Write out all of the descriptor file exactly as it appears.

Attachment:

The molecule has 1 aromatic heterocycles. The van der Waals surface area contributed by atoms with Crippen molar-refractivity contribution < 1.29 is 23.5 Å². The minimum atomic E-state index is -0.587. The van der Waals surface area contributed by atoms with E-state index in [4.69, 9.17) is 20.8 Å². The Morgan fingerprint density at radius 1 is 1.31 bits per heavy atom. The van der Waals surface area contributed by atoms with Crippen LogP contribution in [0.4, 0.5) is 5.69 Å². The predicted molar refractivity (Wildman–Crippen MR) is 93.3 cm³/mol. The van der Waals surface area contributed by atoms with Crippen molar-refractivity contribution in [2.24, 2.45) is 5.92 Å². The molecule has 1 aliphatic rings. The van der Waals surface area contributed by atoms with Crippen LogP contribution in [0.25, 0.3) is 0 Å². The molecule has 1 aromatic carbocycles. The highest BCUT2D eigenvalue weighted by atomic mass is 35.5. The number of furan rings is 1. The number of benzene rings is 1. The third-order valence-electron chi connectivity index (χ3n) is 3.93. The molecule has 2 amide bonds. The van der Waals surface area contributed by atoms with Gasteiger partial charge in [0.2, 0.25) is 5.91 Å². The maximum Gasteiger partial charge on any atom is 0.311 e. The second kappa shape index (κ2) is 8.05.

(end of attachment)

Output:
The molecule has 1 aromatic heterocycles. The van der Waals surface area contributed by atoms with Crippen molar-refractivity contribution < 1.29 is 23.5 Å². The minimum atomic E-state index is -0.587. The van der Waals surface area contributed by atoms with E-state index in [4.69, 9.17) is 20.8 Å². The Morgan fingerprint density at radius 1 is 1.31 bits per heavy atom. The van der Waals surface area contributed by atoms with Crippen LogP contribution in [0.4, 0.5) is 5.69 Å². The predicted molar refractivity (Wildman–Crippen MR) is 93.3 cm³/mol. The van der Waals surface area contributed by atoms with Crippen molar-refractivity contribution in [2.24, 2.45) is 5.92 Å². The molecule has 1 aliphatic rings. The van der Waals surface area contributed by atoms with Crippen LogP contribution in [0.25, 0.3) is 0 Å². The molecule has 1 aromatic carbocycles. The highest BCUT2D eigenvalue weighted by atomic mass is 35.5. The number of furan rings is 1. The number of benzene rings is 1. The third-order valence-electron chi connectivity index (χ3n) is 3.93. The molecule has 2 amide bonds. The van der Waals surface area contributed by atoms with Gasteiger partial charge in [0.2, 0.25) is 5.91 Å². The maximum Gasteiger partial charge on any atom is 0.311 e. The second kappa shape index (κ2) is 8.05.